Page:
- Language developments
- Studying Early Modern Language
- Aspects of Elizabethan English
- Linguistic change
A particular use of language which shows us how words and their meanings can be used to manipulate the listener is the device called a ‘pun'. This means a play on the dual meaning of a word or words:
A homograph is a word that is spelt the same as another but with more than one meaning, as in ‘bow' or ‘sole'.
A homophone is where words sound the same although they are spelt differently – e.g. ‘knight' and ‘night' or ‘threw' and ‘through'.
Often puns are used for humour; for example:
The coarse and joking conversation between Lucio and his friends in Act I sc ii of Measure for Measure, where they pun on ‘crown' as a coin and on a bald head, and ‘dollar' as a coin and ‘dolour' meaning ‘misery'
In the same play, Pompey also deliberately uses coarse puns or ‘double entendres' (literally, 'double meanings') in Act II sc i to mock the law; for example:
When he speaks of ‘stewed prunes': a ‘stew' could mean a brothel
His comment that the widow he works for has had nine husbands and was ‘Overdone by the last' is also a comic pun.
Puns and double standards
Throughout Measure for Measure there are puns with a more serious import, directing our attention to important aspects of the play. For example:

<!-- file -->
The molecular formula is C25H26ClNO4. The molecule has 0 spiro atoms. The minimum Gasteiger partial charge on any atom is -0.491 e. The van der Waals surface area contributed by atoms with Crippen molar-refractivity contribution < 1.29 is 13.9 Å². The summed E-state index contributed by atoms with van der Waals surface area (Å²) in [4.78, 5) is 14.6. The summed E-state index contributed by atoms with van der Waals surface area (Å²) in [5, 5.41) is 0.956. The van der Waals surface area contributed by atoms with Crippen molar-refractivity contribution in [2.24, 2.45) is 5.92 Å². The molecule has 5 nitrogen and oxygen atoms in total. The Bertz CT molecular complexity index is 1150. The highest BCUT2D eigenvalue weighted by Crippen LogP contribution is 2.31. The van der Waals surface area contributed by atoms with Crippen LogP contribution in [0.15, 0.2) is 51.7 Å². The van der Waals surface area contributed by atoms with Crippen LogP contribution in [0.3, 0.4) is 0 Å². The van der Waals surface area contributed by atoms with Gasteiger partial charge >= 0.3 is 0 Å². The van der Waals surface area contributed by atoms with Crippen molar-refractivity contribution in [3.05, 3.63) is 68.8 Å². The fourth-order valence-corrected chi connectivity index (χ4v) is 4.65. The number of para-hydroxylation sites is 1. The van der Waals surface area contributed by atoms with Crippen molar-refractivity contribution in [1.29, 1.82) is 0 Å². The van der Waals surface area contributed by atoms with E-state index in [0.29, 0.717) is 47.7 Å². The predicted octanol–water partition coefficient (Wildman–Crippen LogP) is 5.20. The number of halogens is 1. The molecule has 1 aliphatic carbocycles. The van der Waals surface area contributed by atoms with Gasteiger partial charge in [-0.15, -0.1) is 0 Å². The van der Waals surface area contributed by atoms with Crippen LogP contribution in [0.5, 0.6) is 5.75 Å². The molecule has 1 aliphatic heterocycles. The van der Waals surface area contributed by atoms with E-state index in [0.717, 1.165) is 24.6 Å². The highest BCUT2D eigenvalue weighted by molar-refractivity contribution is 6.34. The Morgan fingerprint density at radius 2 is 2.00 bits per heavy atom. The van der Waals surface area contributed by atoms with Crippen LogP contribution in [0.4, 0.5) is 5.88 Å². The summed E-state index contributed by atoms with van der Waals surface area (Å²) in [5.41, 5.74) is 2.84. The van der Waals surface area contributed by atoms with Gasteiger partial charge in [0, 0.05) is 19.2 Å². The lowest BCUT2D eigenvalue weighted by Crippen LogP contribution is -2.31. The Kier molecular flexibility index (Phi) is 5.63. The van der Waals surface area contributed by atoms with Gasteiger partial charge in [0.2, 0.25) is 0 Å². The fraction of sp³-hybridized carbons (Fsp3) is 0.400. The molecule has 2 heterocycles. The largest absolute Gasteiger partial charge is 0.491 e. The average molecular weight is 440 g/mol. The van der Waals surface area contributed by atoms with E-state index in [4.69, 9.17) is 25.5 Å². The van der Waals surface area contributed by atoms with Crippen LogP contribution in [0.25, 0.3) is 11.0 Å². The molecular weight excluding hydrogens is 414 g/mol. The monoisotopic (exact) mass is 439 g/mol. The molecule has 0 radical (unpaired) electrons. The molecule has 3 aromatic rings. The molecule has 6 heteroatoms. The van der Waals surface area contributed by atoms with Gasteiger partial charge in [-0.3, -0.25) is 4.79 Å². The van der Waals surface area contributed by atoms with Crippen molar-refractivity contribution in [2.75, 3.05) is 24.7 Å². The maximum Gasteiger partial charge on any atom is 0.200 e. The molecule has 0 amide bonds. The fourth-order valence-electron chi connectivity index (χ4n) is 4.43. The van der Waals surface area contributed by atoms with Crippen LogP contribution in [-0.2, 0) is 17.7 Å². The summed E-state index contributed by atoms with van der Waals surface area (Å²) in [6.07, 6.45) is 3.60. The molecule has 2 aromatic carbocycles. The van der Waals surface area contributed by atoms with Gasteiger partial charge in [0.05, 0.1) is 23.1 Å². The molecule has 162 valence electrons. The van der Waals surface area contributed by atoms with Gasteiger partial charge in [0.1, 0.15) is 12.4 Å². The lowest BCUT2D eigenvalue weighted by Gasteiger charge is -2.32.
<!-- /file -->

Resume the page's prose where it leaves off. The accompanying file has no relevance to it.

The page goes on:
Angelo's name is linked to that of a coin, an ‘angel' (see also Imagery and symbolism: Money and materialism) and his ‘mettle' – his character – is compared to the ‘metal' from which a coin is created.
Isabella's role as a ‘sister' – meaning ‘a nun' – is set beside her relationship as a sister to Claudio.
How I may formally in person bear
Like a true friar'
Angelo uses the same pun in Act II sc iv when he comments on the outside appearance and behaviour of people in power, which can
By using puns, Shakespeare asks the audience to think further about dual standards.
Another way in which a play on words can have a significant effect is through the use of malapropisms. This is where a character unwittingly chooses the wrong word, selecting one that sounds similar to the right one.
Although Shakespeare used malapropisms in several of his plays, the term was not coined until the eighteenth century, when the name derived from Mrs Malaprop, a character in the play ‘The Rivals' by Sheridan. ‘Malaprop' comes form ‘mal à propos' – the French for ‘inappropriate'.
The character in Measure for Measure who frequently uses malapropisms is the constable Elbow. Throughout his attempt in Act II sc i to get Pompey jailed, he betrays his ignorance:
Claiming that Pompey is ‘respected' when he means ‘suspected'
That Pompey is a ‘benefactor' (doer of good deeds) when he means ‘malefactor' (criminal).
Elbow's mistakes add humour to the play, and the audience enjoys seeing him being misled by Pompey.
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